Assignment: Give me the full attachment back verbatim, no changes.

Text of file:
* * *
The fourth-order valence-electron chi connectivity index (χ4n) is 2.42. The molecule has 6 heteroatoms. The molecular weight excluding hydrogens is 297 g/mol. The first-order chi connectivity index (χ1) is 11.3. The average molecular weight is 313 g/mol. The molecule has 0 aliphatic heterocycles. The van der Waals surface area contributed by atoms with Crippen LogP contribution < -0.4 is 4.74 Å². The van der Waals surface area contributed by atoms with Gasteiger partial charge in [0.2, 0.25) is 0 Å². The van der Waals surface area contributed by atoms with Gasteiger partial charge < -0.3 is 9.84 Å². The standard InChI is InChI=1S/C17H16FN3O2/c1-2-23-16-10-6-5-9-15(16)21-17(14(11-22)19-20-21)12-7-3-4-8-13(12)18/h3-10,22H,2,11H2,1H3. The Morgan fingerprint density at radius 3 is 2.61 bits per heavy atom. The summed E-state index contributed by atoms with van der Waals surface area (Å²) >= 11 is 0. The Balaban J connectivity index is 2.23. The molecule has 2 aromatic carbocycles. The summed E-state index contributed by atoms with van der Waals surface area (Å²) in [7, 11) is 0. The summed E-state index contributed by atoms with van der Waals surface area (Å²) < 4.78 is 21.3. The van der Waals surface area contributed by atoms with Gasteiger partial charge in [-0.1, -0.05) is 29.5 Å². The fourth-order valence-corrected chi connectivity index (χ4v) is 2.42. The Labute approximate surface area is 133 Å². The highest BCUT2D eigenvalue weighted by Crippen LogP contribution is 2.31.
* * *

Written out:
The fourth-order valence-electron chi connectivity index (χ4n) is 2.42. The molecule has 6 heteroatoms. The molecular weight excluding hydrogens is 297 g/mol. The first-order chi connectivity index (χ1) is 11.3. The average molecular weight is 313 g/mol. The molecule has 0 aliphatic heterocycles. The van der Waals surface area contributed by atoms with Crippen LogP contribution < -0.4 is 4.74 Å². The van der Waals surface area contributed by atoms with Gasteiger partial charge in [0.2, 0.25) is 0 Å². The van der Waals surface area contributed by atoms with Gasteiger partial charge < -0.3 is 9.84 Å². The standard InChI is InChI=1S/C17H16FN3O2/c1-2-23-16-10-6-5-9-15(16)21-17(14(11-22)19-20-21)12-7-3-4-8-13(12)18/h3-10,22H,2,11H2,1H3. The Morgan fingerprint density at radius 3 is 2.61 bits per heavy atom. The summed E-state index contributed by atoms with van der Waals surface area (Å²) >= 11 is 0. The Balaban J connectivity index is 2.23. The molecule has 2 aromatic carbocycles. The summed E-state index contributed by atoms with van der Waals surface area (Å²) in [7, 11) is 0. The summed E-state index contributed by atoms with van der Waals surface area (Å²) < 4.78 is 21.3. The van der Waals surface area contributed by atoms with Gasteiger partial charge in [-0.1, -0.05) is 29.5 Å². The fourth-order valence-corrected chi connectivity index (χ4v) is 2.42. The Labute approximate surface area is 133 Å². The highest BCUT2D eigenvalue weighted by Crippen LogP contribution is 2.31.